Colonel Devereux's Regiment - Articles and Features

Of Swine Feathers by Charles Singleton
Whilst garrisoning the city of Gloucester, several regiments had Swedish Feathers issues to them. Amongst those receiving them, were the musketeers of Col. Edward Massey’s and Col. Nicholas Devereux’s regiments. Both regiments, were to supply large contingents of musketeers for service with Wallers army on several occasions including Cropredy Bridge and took part in Massey’s aggressive raiding along the Welsh Marches, the Forest of Dean and into the West Country. more....

A short piece on favours by Charles Singleton With reference to Stuart Peachey’s work on Soldiers clothing
Favours, like scarves, were used during the Civil Wars to denote allegiance. Their primary purpose, however was to indicate which company within the regiment the soldier belonged too.  Midland’s recruits for the First Bishops War, were issued “one yard of ribbon per man, at 5d a yard’. Those troops sent by Parliament to fight in the support of Hull in 1642 were described as sporting red and yellow ribbons in their hats. Parliamentarian troops based in Dorset were issued with ribbons made of sarsnet fabric. more....

A guide to the use of muskets during the English Civil War. By Simon Frame
The matchlock muskets bought for the New Model Army (generally known as ‘the Army Under Sir Thomas Fairfax’) which ordered 16250 matchlock muskets ‘full bore & proofe’ were purchased at an average cost of 10s, although some cost up to 11s 6d.  Early orders for all musket types say ‘English’, which was dropped by the mass December orders. Perhaps English manufacturers couldn’t keep up with demand?  Interestingly, the 5150 ordered on 22nd December 1645 are specifically ‘4 foot long full bore and proofe’, suggesting 48” barrels were still used, rather than the 42” which we accept as the norm for later in the war. The matchlock musket weighed about 11-12 lbs. more....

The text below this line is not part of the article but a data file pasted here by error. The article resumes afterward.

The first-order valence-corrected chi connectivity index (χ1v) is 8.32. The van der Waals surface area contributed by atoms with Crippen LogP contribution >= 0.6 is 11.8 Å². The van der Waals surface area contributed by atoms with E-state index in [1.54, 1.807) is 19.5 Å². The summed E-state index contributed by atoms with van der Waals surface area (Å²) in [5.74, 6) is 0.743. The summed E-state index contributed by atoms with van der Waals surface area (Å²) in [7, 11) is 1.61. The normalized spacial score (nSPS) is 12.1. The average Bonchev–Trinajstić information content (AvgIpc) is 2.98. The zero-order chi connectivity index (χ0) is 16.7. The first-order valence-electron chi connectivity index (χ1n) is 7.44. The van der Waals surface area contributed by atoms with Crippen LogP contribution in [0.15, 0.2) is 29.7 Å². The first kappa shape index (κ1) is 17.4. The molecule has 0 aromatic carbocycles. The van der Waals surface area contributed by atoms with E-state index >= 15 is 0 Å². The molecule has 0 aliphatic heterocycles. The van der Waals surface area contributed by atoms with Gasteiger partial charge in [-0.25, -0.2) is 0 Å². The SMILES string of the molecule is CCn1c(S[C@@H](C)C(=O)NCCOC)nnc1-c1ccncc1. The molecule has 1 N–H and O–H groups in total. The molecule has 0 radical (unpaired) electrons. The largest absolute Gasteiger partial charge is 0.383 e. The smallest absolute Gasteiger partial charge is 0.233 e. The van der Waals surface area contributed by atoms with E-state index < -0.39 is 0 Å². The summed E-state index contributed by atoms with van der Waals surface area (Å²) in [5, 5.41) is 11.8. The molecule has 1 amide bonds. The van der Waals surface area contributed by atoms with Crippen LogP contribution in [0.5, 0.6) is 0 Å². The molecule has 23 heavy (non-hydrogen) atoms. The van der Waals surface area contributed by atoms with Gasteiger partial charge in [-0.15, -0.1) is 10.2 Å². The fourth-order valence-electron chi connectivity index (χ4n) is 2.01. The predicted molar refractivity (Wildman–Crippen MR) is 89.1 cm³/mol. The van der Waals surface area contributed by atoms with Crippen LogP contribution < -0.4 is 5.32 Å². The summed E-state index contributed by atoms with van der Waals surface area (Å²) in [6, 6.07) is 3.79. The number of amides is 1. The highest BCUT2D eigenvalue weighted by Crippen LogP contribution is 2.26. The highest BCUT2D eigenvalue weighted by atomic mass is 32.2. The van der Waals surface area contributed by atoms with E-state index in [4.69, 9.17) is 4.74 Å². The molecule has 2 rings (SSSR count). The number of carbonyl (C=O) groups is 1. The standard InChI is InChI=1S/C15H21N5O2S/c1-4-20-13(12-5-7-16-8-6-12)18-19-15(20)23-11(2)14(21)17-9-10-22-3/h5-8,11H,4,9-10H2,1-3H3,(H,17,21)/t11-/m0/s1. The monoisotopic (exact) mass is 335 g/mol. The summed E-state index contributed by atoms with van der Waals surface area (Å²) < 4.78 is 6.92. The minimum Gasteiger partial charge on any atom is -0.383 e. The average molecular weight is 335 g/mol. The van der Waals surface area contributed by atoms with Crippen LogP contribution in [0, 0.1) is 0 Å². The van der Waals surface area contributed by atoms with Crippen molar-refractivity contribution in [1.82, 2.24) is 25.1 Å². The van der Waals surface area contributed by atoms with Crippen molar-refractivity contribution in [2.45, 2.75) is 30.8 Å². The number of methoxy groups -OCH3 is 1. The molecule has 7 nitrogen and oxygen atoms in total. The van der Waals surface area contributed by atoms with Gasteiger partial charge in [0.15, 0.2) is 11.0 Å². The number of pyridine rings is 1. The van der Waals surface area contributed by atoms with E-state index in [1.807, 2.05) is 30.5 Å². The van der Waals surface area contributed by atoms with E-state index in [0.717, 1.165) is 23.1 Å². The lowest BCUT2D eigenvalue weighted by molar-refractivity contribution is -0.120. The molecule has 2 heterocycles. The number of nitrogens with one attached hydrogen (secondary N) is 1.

A History of Devereux’s Regiment by Alan Turton                                                                  
Nicholas Devereux was a member of an ancient Anglo-Irish branch of the famous mainland Devereux family and claimed he was the only male of that branch not ‘tainted’ by Catholicism.  In the Irish rebellion of 1641 he appears to have served in the Government Army, possibly commanding local native levies.  Eventually he fled to England with his wife, Bridget, and their young children, leaving behind an estate devastated by the rebellion. more....

The Malmesbury Garrison Accounts
THIS is an edition of two manuscript account books of the Parliamentary garrisons of Chalfield‘ and Malmesbury during a part of the
Civil War. Both documents are now in the Public Record Office where their official description is “State Papers, Domestic, Commonwealth Exchequer Papers (S.P.28), No. 138. Part 1 (Chalfield), Part 2 (Malmesbury). Part 1 more....

Is That Actually An English Civil War ‘Lobster Pot Helmet’ ? Stephen Ede-Borrett

We have all, I am sure, been there – the Country House, the Castle or the Museum – and seen, or had pointed out to us, the ‘Lobster Tail Helmet’ (hereinafter just simply helmets, or this blog is going to get very tedious) “from the English Civil War”, or worn by some member of the family “whilst serving under Prince Rupert / Oliver Cromwell” more....